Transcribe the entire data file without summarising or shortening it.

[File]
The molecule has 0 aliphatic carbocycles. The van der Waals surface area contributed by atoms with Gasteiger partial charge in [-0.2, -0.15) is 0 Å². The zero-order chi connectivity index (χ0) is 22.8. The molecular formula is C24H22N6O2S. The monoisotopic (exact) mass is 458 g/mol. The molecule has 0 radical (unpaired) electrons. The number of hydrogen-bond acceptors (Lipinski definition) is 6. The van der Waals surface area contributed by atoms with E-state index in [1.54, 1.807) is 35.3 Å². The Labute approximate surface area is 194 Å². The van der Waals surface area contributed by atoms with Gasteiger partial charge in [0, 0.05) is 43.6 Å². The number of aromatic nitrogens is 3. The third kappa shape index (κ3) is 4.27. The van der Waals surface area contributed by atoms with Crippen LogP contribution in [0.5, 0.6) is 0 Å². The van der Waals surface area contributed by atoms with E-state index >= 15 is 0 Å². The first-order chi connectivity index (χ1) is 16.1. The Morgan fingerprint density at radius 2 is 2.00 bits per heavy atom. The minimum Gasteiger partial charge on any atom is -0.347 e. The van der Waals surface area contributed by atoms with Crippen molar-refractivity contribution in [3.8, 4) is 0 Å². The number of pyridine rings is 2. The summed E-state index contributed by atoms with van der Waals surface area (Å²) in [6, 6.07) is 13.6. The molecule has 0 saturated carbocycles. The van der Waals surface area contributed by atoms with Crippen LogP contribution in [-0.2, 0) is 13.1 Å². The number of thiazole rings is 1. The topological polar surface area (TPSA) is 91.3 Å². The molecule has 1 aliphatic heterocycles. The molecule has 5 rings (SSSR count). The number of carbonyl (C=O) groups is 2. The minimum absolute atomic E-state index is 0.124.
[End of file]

The molecule has 0 aliphatic carbocycles. The van der Waals surface area contributed by atoms with Gasteiger partial charge in [-0.2, -0.15) is 0 Å². The zero-order chi connectivity index (χ0) is 22.8. The molecular formula is C24H22N6O2S. The monoisotopic (exact) mass is 458 g/mol. The molecule has 0 radical (unpaired) electrons. The number of hydrogen-bond acceptors (Lipinski definition) is 6. The van der Waals surface area contributed by atoms with E-state index in [1.54, 1.807) is 35.3 Å². The Labute approximate surface area is 194 Å². The van der Waals surface area contributed by atoms with Gasteiger partial charge in [0, 0.05) is 43.6 Å². The number of aromatic nitrogens is 3. The third kappa shape index (κ3) is 4.27. The van der Waals surface area contributed by atoms with Crippen LogP contribution in [0.5, 0.6) is 0 Å². The van der Waals surface area contributed by atoms with E-state index >= 15 is 0 Å². The first-order chi connectivity index (χ1) is 16.1. The Morgan fingerprint density at radius 2 is 2.00 bits per heavy atom. The minimum Gasteiger partial charge on any atom is -0.347 e. The van der Waals surface area contributed by atoms with Crippen molar-refractivity contribution in [3.8, 4) is 0 Å². The number of pyridine rings is 2. The summed E-state index contributed by atoms with van der Waals surface area (Å²) in [6, 6.07) is 13.6. The molecule has 0 saturated carbocycles. The van der Waals surface area contributed by atoms with Crippen LogP contribution in [-0.2, 0) is 13.1 Å². The number of thiazole rings is 1. The topological polar surface area (TPSA) is 91.3 Å². The molecule has 1 aliphatic heterocycles. The molecule has 5 rings (SSSR count). The number of carbonyl (C=O) groups is 2. The minimum absolute atomic E-state index is 0.124.